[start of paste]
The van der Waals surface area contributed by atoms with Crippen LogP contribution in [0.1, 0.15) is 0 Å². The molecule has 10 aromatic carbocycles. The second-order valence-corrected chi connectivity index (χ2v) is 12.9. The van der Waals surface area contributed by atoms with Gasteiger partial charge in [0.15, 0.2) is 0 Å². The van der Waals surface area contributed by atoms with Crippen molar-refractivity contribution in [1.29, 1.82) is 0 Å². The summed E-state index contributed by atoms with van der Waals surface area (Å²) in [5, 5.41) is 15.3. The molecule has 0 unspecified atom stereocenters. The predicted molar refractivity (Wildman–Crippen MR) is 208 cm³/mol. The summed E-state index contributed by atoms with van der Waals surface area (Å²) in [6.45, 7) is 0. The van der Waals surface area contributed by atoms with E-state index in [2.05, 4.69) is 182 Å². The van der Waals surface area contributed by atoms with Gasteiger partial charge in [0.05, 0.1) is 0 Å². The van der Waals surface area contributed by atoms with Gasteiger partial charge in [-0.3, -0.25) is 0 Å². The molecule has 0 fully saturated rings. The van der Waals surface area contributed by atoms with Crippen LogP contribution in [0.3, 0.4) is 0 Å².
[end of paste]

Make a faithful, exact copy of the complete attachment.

The van der Waals surface area contributed by atoms with Crippen LogP contribution in [0.1, 0.15) is 0 Å². The molecule has 10 aromatic carbocycles. The second-order valence-corrected chi connectivity index (χ2v) is 12.9. The van der Waals surface area contributed by atoms with Gasteiger partial charge in [0.15, 0.2) is 0 Å². The van der Waals surface area contributed by atoms with Crippen molar-refractivity contribution in [1.29, 1.82) is 0 Å². The summed E-state index contributed by atoms with van der Waals surface area (Å²) in [5, 5.41) is 15.3. The molecule has 0 unspecified atom stereocenters. The predicted molar refractivity (Wildman–Crippen MR) is 208 cm³/mol. The summed E-state index contributed by atoms with van der Waals surface area (Å²) in [6.45, 7) is 0. The van der Waals surface area contributed by atoms with E-state index in [2.05, 4.69) is 182 Å². The van der Waals surface area contributed by atoms with Gasteiger partial charge in [0.05, 0.1) is 0 Å². The van der Waals surface area contributed by atoms with Gasteiger partial charge in [-0.3, -0.25) is 0 Å². The molecule has 0 fully saturated rings. The van der Waals surface area contributed by atoms with Crippen LogP contribution in [0.3, 0.4) is 0 Å².